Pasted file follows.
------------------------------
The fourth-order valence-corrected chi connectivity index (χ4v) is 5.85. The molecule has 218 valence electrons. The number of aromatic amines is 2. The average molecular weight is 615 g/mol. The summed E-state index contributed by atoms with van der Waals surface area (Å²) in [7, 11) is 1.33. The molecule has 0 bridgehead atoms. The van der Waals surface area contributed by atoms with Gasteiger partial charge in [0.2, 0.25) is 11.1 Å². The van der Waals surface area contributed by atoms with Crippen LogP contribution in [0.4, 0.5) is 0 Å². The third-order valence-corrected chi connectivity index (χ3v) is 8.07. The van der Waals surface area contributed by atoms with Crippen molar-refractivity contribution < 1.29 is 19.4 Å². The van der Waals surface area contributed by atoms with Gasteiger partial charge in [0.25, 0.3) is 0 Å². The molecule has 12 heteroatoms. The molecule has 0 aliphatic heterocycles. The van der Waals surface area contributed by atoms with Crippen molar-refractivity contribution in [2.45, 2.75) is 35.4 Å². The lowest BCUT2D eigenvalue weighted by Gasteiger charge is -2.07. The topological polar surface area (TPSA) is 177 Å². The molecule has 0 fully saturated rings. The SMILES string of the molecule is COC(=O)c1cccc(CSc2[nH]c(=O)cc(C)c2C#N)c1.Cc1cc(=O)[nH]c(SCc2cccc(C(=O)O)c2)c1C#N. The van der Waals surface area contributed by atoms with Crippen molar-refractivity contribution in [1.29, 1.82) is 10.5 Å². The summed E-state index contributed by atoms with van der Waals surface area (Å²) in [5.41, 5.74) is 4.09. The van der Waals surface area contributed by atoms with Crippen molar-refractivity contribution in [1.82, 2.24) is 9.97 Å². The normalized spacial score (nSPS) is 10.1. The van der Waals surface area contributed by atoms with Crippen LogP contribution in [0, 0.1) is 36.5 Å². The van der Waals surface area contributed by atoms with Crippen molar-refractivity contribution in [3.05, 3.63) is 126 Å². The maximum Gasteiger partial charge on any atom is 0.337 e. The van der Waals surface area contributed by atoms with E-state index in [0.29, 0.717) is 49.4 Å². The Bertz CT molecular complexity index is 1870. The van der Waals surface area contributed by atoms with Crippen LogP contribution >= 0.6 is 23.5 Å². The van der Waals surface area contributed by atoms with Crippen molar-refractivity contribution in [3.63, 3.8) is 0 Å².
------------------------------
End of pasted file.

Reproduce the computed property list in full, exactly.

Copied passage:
The fourth-order valence-corrected chi connectivity index (χ4v) is 5.85. The molecule has 218 valence electrons. The number of aromatic amines is 2. The average molecular weight is 615 g/mol. The summed E-state index contributed by atoms with van der Waals surface area (Å²) in [7, 11) is 1.33. The molecule has 0 bridgehead atoms. The van der Waals surface area contributed by atoms with Gasteiger partial charge in [0.2, 0.25) is 11.1 Å². The van der Waals surface area contributed by atoms with Crippen LogP contribution in [0.4, 0.5) is 0 Å². The third-order valence-corrected chi connectivity index (χ3v) is 8.07. The van der Waals surface area contributed by atoms with Crippen molar-refractivity contribution < 1.29 is 19.4 Å². The van der Waals surface area contributed by atoms with Gasteiger partial charge in [0.25, 0.3) is 0 Å². The molecule has 12 heteroatoms. The molecule has 0 aliphatic heterocycles. The van der Waals surface area contributed by atoms with Crippen molar-refractivity contribution in [2.45, 2.75) is 35.4 Å². The lowest BCUT2D eigenvalue weighted by Gasteiger charge is -2.07. The topological polar surface area (TPSA) is 177 Å². The molecule has 0 fully saturated rings. The SMILES string of the molecule is COC(=O)c1cccc(CSc2[nH]c(=O)cc(C)c2C#N)c1.Cc1cc(=O)[nH]c(SCc2cccc(C(=O)O)c2)c1C#N. The van der Waals surface area contributed by atoms with Crippen molar-refractivity contribution in [1.29, 1.82) is 10.5 Å². The summed E-state index contributed by atoms with van der Waals surface area (Å²) in [5.41, 5.74) is 4.09. The van der Waals surface area contributed by atoms with Crippen molar-refractivity contribution in [1.82, 2.24) is 9.97 Å². The normalized spacial score (nSPS) is 10.1. The van der Waals surface area contributed by atoms with Crippen LogP contribution in [0, 0.1) is 36.5 Å². The van der Waals surface area contributed by atoms with Crippen molar-refractivity contribution in [3.05, 3.63) is 126 Å². The maximum Gasteiger partial charge on any atom is 0.337 e. The van der Waals surface area contributed by atoms with E-state index in [0.29, 0.717) is 49.4 Å². The Bertz CT molecular complexity index is 1870. The van der Waals surface area contributed by atoms with Crippen LogP contribution >= 0.6 is 23.5 Å². The van der Waals surface area contributed by atoms with Crippen molar-refractivity contribution in [3.63, 3.8) is 0 Å².